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Understanding Uncertainties in Future Colorado River Streamflow

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  • 1 Department of Civil and Environmental Engineering, University of Washington, Seattle, Washington
  • | 2 Western Water Assessment, University of Colorado Boulder, Boulder, Colorado
  • | 3 Division of Climate, Atmospheric Sciences, and Physical Oceanography, Scripps Institution of Oceanography, and U.S. Geological Survey, La Jolla, California
  • | 4 Institute of the Environment, The University of Arizona, Tucson, Arizona
  • | 5 U.S. Bureau of Reclamation, Denver, Colorado
  • | 6 Division of Climate, Atmospheric Sciences, and Physical Oceanography, Scripps Institution of Oceanography, La Jolla, California
  • | 7 Arid Lands Information Center, The University of Arizona, Tucson, Arizona
  • | 8 Division of Climate, Atmospheric Sciences, and Physical Oceanography, Scripps Institution of Oceanography, La Jolla, California
  • | 9 NOAA Earth System Research Laboratory, Boulder, Colorado
  • | 10 U.S. Geological Survey, Denver, Colorado
  • | 11 Laboratory of Tree-Ring Research, The University of Arizona, Tucson, Arizona
  • | 12 NOAA Earth System Research Laboratory, Boulder, Colorado
  • | 13 National Weather Service, Colorado Basin River Forecast Center, Salt Lake City, Utah
  • | 14 Department of Civil and Environmental Engineering, University of Washington, Seattle, Washington
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The Colorado River is the primary water source for more than 30 million people in the United States and Mexico. Recent studies that project streamf low changes in the Colorado River all project annual declines, but the magnitude of the projected decreases range from less than 10% to 45% by the mid-twenty-first century. To understand these differences, we address the questions the management community has raised: Why is there such a wide range of projections of impacts of future climate change on Colorado River streamflow, and how should this uncertainty be interpreted? We identify four major sources of disparities among studies that arise from both methodological and model differences. In order of importance, these are differences in 1) the global climate models (GCMs) and emission scenarios used; 2) the ability of land surface and atmospheric models to simulate properly the high-elevation runoff source areas; 3) the sensitivities of land surface hydrology models to precipitation and temperature changes; and 4) the methods used to statistically downscale GCM scenarios. In accounting for these differences, there is substantial evidence across studies that future Colorado River streamflow will be reduced under the current trajectories of anthropogenic greenhouse gas emissions because of a combination of strong temperature-induced runoff curtailment and reduced annual precipitation. Reconstructions of preinstrumental streamflows provide additional insights; the greatest risk to Colorado River streamf lows is a multidecadal drought, like that observed in paleoreconstructions, exacerbated by a steady reduction in flows due to climate change. This could result in decades of sustained streamflows much lower than have been observed in the ~100 years of instrumental record.

*CURRENT AFFILIATIONS: Das—CH2M Hill, San Diego, California; Hidalgo—School of Physics, University of Costa Rica, San José, Costa Rica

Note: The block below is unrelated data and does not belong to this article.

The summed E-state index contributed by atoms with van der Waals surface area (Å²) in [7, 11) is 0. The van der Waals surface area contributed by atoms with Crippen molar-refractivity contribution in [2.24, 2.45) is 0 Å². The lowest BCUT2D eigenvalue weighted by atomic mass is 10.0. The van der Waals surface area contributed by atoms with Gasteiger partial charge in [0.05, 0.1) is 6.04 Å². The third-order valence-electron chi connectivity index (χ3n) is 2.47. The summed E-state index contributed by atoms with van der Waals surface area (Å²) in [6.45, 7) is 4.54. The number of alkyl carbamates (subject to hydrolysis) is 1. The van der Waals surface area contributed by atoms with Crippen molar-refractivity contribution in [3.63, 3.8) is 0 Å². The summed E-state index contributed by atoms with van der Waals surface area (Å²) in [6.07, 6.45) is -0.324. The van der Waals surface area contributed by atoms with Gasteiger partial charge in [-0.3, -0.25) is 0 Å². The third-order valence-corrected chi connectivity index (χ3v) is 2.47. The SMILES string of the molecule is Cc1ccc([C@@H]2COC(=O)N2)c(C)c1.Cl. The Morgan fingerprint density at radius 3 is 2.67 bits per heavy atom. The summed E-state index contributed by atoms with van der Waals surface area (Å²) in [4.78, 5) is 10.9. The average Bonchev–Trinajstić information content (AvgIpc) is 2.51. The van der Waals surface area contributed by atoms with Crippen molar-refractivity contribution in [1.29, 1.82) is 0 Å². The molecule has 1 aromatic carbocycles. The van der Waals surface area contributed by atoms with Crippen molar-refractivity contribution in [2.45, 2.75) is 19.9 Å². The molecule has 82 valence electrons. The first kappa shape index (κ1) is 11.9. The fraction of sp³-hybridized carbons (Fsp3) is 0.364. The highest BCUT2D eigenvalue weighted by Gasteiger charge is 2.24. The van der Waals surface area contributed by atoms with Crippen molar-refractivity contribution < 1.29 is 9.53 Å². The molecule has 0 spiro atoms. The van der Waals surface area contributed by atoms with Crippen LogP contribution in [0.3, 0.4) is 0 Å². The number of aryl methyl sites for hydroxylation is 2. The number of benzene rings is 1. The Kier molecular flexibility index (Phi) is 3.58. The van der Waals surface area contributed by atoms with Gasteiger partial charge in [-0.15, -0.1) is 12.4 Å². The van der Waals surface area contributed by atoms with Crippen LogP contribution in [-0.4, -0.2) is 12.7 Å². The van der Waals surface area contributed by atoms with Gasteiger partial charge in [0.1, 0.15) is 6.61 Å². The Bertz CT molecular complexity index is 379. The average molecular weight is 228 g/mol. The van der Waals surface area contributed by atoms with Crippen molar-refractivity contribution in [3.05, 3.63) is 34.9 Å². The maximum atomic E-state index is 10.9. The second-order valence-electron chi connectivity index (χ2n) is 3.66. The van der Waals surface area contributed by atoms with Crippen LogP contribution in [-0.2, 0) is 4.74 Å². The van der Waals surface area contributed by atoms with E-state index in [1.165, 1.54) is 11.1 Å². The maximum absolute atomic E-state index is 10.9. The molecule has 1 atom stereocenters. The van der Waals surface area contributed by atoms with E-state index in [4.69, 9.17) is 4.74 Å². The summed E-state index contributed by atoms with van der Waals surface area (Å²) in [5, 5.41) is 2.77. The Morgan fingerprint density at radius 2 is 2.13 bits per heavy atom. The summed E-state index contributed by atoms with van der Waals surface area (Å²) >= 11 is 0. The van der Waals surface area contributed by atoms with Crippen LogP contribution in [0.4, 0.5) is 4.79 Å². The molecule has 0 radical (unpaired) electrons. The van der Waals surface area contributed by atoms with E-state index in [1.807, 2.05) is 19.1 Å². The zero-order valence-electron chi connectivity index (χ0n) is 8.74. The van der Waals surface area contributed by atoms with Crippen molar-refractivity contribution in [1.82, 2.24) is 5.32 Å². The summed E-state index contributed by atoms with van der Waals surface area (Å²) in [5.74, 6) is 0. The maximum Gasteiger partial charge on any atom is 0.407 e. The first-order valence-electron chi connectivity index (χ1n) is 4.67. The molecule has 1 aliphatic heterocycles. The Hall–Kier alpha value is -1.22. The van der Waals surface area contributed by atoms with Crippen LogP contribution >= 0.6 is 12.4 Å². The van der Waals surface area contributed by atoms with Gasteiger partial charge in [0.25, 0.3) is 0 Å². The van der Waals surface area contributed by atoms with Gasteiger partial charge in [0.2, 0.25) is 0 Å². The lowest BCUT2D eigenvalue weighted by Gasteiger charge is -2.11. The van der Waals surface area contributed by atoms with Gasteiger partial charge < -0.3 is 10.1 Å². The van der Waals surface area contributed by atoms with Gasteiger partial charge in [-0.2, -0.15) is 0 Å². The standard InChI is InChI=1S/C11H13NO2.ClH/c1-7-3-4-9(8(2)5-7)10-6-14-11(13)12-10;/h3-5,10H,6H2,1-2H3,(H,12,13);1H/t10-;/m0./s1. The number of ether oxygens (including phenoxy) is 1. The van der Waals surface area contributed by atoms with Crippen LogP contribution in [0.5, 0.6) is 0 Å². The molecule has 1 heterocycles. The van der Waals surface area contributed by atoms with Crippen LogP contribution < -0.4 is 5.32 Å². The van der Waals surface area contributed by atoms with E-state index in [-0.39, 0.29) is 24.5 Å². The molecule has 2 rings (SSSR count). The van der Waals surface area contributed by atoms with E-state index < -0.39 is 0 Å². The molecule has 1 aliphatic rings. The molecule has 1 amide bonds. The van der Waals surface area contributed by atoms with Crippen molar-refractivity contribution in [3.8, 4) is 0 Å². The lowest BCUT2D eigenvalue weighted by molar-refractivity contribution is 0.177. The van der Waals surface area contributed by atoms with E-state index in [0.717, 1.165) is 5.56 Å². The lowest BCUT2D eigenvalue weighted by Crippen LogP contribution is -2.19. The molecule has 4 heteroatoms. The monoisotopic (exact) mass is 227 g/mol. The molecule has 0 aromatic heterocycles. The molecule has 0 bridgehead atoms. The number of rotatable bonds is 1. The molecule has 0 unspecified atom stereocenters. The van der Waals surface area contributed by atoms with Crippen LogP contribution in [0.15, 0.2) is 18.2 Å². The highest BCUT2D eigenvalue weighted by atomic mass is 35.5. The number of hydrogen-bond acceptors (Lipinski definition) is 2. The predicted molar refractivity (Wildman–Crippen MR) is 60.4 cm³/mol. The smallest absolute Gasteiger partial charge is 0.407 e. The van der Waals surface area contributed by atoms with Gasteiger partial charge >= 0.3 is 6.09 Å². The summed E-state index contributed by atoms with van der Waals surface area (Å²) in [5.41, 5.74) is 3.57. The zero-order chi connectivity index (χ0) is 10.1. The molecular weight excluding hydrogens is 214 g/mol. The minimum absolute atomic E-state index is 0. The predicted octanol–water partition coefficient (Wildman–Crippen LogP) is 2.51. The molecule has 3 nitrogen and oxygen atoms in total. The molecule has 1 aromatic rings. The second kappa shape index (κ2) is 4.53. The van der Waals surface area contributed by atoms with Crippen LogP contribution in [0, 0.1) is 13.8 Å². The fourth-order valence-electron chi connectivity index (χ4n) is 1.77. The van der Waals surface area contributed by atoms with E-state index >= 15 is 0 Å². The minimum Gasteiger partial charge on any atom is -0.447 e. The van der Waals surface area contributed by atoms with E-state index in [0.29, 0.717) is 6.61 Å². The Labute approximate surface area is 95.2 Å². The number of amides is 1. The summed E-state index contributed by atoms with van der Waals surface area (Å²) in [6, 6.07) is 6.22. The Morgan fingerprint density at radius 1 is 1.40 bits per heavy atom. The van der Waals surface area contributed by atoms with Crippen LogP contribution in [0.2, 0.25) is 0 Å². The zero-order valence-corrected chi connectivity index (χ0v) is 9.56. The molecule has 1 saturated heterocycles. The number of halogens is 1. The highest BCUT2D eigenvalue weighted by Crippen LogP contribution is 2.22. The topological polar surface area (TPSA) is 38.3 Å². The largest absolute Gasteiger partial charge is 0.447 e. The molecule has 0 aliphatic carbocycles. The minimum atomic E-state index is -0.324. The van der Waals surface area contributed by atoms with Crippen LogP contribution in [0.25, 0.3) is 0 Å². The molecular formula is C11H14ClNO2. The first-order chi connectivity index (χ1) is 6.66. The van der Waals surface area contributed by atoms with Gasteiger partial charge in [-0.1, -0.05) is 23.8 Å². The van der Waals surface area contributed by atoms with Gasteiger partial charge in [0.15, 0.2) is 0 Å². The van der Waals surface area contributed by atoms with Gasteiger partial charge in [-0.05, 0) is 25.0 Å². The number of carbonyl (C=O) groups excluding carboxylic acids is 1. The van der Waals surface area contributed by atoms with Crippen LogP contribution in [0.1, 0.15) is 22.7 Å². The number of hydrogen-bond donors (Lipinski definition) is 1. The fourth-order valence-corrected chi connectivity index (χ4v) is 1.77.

A supplement to this article is available online (10.1175/BAMS-D-12-00228.2)

CORRESPONDING AUTHOR: Dennis Lettenmaier, Department of Civil and Environmental Engineering, University of Washington, Box 352700, Seattle, WA 98195-2700, E-mail: dennisl@uw.edu

The Colorado River is the primary water source for more than 30 million people in the United States and Mexico. Recent studies that project streamf low changes in the Colorado River all project annual declines, but the magnitude of the projected decreases range from less than 10% to 45% by the mid-twenty-first century. To understand these differences, we address the questions the management community has raised: Why is there such a wide range of projections of impacts of future climate change on Colorado River streamflow, and how should this uncertainty be interpreted? We identify four major sources of disparities among studies that arise from both methodological and model differences. In order of importance, these are differences in 1) the global climate models (GCMs) and emission scenarios used; 2) the ability of land surface and atmospheric models to simulate properly the high-elevation runoff source areas; 3) the sensitivities of land surface hydrology models to precipitation and temperature changes; and 4) the methods used to statistically downscale GCM scenarios. In accounting for these differences, there is substantial evidence across studies that future Colorado River streamflow will be reduced under the current trajectories of anthropogenic greenhouse gas emissions because of a combination of strong temperature-induced runoff curtailment and reduced annual precipitation. Reconstructions of preinstrumental streamflows provide additional insights; the greatest risk to Colorado River streamf lows is a multidecadal drought, like that observed in paleoreconstructions, exacerbated by a steady reduction in flows due to climate change. This could result in decades of sustained streamflows much lower than have been observed in the ~100 years of instrumental record.

*CURRENT AFFILIATIONS: Das—CH2M Hill, San Diego, California; Hidalgo—School of Physics, University of Costa Rica, San José, Costa Rica

A supplement to this article is available online (10.1175/BAMS-D-12-00228.2)

CORRESPONDING AUTHOR: Dennis Lettenmaier, Department of Civil and Environmental Engineering, University of Washington, Box 352700, Seattle, WA 98195-2700, E-mail: dennisl@uw.edu

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